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Pakistani teen tells of his recruitment, training as suicide bomber

Arshad Khan is one of countless young boys recruited by a network of Taliban commanders. His story highlights the challenge ahead for Pakistani authorities in ending the war on terror.

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American and Pakistani forces are against Islam, he was told. "Let’s prepare ourselves to fight and pray to Allah that we go to paradise by sacrificing our lives,” Khan says the Taliban commanders told them. The boys were warned not to talk with each other.

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'American spy!'

However, after a few days, while the boys were busy training, he says a humming sound suddenly echoed across the valley and they saw what were probably drones. “American jasoosi, American jasoosi [American spy, American spy],” Taliban commanders shouted.

“Stop your breath," Khan says they told him. "They catch the pulse of mujahideen and then kill them.” But it was too little, too late. When Khan and his friend Waqar regained consciousness, they were severely wounded and in a concrete house someplace he didn't recognize, surrounded by the Taliban fighters.

Khan says he was badly burned and Waqar had multiple fractures. Their four companions – the other madrasa students who accompanied them from Karachi to North Waziristan were not as lucky. For several days, Taliban provided treatment to Khan and his friend until they were able to hobble on their own.

Both were sent back to Karachi, but with warnings of dire consequences should they tell anyone what had happened to them. “Don’t you dare open your mouths. Otherwise, you will not only betray mujahideen but yourselves as well. We will all die,” Khan says a Taliban commander told them.

Future for a ticking bomb?

Back home in Karachi, Khan's mother, a Pashtun from the Swat district of Pakistan, was able to scrape together her savings to send him to Bright Children Academy in an effort to ensure a better future for him.

“We sent our kid to madrasa to learn the teachings of Koran but they [Taliban] turned him into a ticking bomb,” says Khan’s uncle Habib Ullah Khan.

Provincial Home Ministry official Sharfuddin Memon says Taliban recruitment at unregulated madrasas is a “grave concern,” admitting that the authorities have failed to introduce reforms to bring them into mainstream.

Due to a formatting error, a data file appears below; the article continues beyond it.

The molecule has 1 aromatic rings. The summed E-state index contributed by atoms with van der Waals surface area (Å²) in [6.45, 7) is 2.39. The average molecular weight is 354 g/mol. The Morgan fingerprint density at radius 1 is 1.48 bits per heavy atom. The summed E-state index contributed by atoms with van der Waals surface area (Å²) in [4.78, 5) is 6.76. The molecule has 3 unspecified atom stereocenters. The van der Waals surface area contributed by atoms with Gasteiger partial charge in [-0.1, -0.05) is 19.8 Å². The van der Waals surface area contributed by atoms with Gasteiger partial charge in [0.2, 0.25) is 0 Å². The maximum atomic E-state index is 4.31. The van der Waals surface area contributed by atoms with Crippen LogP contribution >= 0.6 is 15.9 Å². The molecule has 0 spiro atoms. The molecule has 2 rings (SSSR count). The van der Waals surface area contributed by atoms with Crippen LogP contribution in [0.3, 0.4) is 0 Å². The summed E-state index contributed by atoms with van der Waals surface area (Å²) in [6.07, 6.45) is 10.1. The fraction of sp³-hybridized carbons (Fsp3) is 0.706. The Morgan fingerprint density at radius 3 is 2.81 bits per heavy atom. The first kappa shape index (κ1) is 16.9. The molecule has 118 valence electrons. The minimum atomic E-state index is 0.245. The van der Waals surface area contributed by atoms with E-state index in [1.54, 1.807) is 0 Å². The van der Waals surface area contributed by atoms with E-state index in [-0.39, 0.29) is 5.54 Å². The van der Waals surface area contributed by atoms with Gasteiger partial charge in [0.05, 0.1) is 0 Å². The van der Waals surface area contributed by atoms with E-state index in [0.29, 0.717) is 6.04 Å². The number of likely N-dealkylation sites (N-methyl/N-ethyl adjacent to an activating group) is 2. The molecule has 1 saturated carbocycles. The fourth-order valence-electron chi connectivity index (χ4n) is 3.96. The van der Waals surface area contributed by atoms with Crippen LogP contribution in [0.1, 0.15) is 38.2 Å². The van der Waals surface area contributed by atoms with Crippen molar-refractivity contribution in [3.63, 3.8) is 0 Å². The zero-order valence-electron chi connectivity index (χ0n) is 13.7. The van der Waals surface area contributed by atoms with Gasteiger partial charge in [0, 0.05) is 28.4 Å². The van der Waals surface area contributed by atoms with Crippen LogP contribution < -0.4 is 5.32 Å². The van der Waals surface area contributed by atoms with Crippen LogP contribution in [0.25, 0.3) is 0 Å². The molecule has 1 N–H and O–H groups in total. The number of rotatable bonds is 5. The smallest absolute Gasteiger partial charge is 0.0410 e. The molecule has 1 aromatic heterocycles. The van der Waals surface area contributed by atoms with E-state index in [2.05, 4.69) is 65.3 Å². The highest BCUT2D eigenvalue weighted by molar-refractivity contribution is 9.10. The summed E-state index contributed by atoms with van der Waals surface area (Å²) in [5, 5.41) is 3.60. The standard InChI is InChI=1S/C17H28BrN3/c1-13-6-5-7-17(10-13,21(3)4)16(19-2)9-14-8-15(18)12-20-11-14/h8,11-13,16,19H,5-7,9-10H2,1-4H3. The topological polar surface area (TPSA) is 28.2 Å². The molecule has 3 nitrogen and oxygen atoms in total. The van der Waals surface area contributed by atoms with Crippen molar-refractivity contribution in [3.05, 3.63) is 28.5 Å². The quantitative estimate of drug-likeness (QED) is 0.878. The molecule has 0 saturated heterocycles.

“We need to monitor and regulate those madrasas, which are breeding ground for holy warriors," he says. "The turf on which the war on terror is fought cannot be won unless we eliminate the overall jihadi culture prevailing in the country. It needs collective effort.”

Now what?

Meanwhile, these two former-suicide bombers recorded their statement against the militants under arrest before the judicial magistrate on Monday.

Police investigators are looking for the parents of the four boys who lost their lives in North Waziristan, to fight their case against the Taliban recruiter commander. If the parents agree to join the case, the militant recruiters may face the death penalty on the charges of murder and terrorism.

Though police investigators say Razzaq is believed to have issued warning to the boys during the past two years, both boys say they were no longer in touch with Razzaq. The boys are currently in police custody, and will be sent back to their homes soon, police investigators say.

Khan wants to leave his militant life behind him and pursue his future, but is finding it difficult.

“I have become restless and cannot sleep. When I look at the sky and twinkling stars, I feel that those will explode and tear my body apart. Then I hide myself like a kid on my mother’s lap by closing my eyes, thinking whether I be ever become engineer,” Khan says.

His friend Waqar, whose leg is still strapped with bandages, is looking ahead. “I want to become a cleric.”

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